The cloud is notoriously expensive compared to the comparative on-prem hardware available in the market1. Of course, the cloud is not only about cost, but also about ease of use and available features like managed databases and security services. Yet, sometimes all you need is a simple, powerful Linux machine. Luckily, there is a large list of options outside of the big three cloud provides that compete mostly on pricing (although some of them have a respectable services catalog).
In this post I will explore the available dedicated CPU instances in several cloud instances. The test will run Yet Another Bench Script on a clean machine with Ubuntu 22.04 LTS. I’m not touching any configuration on the machine and hope the image doesn’t contain any shenanigans. Sadly, I’ve only tested the low-end instances while what was more interesting for me was the most powerful one available. I did this because most cloud provides require manual unlocking of more powerful machines and I didn’t want to go through that process for each provider, maybe in the future. I hope to update this post anyway once in a while with more providers.
|Provider||Machine Type||CPU Vendor||CPUs Count||RAM||Price|
YABS have two benchmarks we are interested at: CPU and IO performance. I’m ignoring the internet benchmark because we mostly care about computation here.
First, let’s look at the CPU benchmark, which in our case is Geekbench 6. It’s important to remember that real world usage might vary but the benchmark can give us rough estimates. So without further ado, this is the graph:
The results are quite surpring. Scaleway won in the single-threaded test but lost to Vultr in the multi-threaded test. There’s also seem to be a huge gap between the worst performer and the best performers, more than 100% different between the best and worst in multi-threaded tests. But good performance is not enough, was it worth it? We can look at the points per dollar2 graph below:
Now Vultr instance is only doing okay at the fourth place while both Hetzner AMD and Intel instances are the winners. Interesting to note, that while in single-threaded performance, the Intel and AMD variants of Hetzner are kinda close, in the multi-threaded benchmark the AMD variant got a lot faster.
Disk IO is also an important factor so let’s start with reads:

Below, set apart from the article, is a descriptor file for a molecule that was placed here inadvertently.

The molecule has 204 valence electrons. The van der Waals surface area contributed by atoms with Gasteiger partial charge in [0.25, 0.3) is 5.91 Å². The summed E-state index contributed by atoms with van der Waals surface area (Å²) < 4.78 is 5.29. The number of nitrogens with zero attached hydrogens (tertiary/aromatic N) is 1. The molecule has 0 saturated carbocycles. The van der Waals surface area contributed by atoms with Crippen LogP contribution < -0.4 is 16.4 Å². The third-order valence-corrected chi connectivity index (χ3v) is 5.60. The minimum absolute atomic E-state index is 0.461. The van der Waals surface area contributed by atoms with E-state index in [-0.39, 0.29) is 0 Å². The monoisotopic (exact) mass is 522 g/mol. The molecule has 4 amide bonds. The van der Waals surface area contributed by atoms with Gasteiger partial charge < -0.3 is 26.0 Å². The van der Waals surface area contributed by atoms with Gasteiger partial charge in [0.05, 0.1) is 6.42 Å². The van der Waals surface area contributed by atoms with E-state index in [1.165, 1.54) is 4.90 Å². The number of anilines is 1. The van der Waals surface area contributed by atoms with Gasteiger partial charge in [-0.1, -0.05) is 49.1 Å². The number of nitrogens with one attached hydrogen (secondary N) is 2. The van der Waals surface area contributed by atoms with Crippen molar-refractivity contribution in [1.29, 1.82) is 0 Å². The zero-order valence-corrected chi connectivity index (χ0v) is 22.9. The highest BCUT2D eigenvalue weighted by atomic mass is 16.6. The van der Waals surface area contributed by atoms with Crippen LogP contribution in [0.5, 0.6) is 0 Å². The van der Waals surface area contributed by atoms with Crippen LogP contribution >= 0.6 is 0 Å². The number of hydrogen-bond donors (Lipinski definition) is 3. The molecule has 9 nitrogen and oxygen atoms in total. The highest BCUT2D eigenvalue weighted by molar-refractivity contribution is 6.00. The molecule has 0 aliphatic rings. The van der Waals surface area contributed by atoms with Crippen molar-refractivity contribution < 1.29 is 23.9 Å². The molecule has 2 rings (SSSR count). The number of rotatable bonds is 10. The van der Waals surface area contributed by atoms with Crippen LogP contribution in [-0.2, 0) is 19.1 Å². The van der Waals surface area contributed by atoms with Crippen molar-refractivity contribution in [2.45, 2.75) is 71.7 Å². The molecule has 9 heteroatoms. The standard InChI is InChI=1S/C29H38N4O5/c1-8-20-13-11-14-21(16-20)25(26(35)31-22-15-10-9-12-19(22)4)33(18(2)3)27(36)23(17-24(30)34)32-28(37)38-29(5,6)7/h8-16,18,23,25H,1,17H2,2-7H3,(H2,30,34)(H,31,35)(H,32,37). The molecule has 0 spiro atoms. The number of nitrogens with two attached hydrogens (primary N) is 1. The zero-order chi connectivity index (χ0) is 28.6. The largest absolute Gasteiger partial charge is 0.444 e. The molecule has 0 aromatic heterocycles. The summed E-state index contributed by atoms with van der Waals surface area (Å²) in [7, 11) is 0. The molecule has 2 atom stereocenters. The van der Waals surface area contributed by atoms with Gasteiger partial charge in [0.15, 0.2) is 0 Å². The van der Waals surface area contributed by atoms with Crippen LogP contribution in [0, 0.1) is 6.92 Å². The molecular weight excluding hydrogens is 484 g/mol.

Vultr again is kinda good, a bit faster than the Intel variant of Hetzner. But the AMD variant of Hetzner is leaving dust for everyone else. While in small chunks it lost to Vultr, with 64k chunks it’s already faster than anyone else, at any size. Unlike other instances which get blocked by IOPS with 64k chunks, Hetzner AMD is still able to double it’s throughput with 512k chunks. Of course with the per dollar graph we won’t be surprised:
Hetzner is the cheapest but this time it’s also the fastest so the graph leaves no question if you care about Disk IO performance.
While reading is very important, and the more common use case, there are some write-heavy applications, which are harder to horizontally scale, so disk write performance can be vital. Again, the winner is standing out of the crowd:
Hetzner again, is leaving dust for all the rest. And again, the performance per dollar will only make it more visible:
Here are the results in a table format for whoever prefer to look at it that way:
|Instance||Single Threaded (Absolute)||Multi Threaded (Absolute)|
|Instance||read 4k||read 64k||read 512k||read 1m|
|Instance||write 4k||write 64k||write 512k||write 1m|
Some of the results are expected but there were some interesting results. A few notes I found surprising:
- Hetzner is the clear winner in term of bang for the buck. Depending on your workload, Vultr can give you better performance but it will cost you.
- The differences between different vendors are huge, you can double your performance with the same cores count and RAM simply by switching a cloud provider.
- Hetzner AMD instances are a lot faster than the comparative Intel instances. Like, unless AMD is doing something iffy to cheat in the Geekbench and fio tests, there are ridiculous differences.
- Vultr is freaking fast but when we look at performance per dollar, they are just okay. Of course, when we talk about larger instances, it can be important to utilize each core better.
2023-07-26 - Added Scaleway workload optimized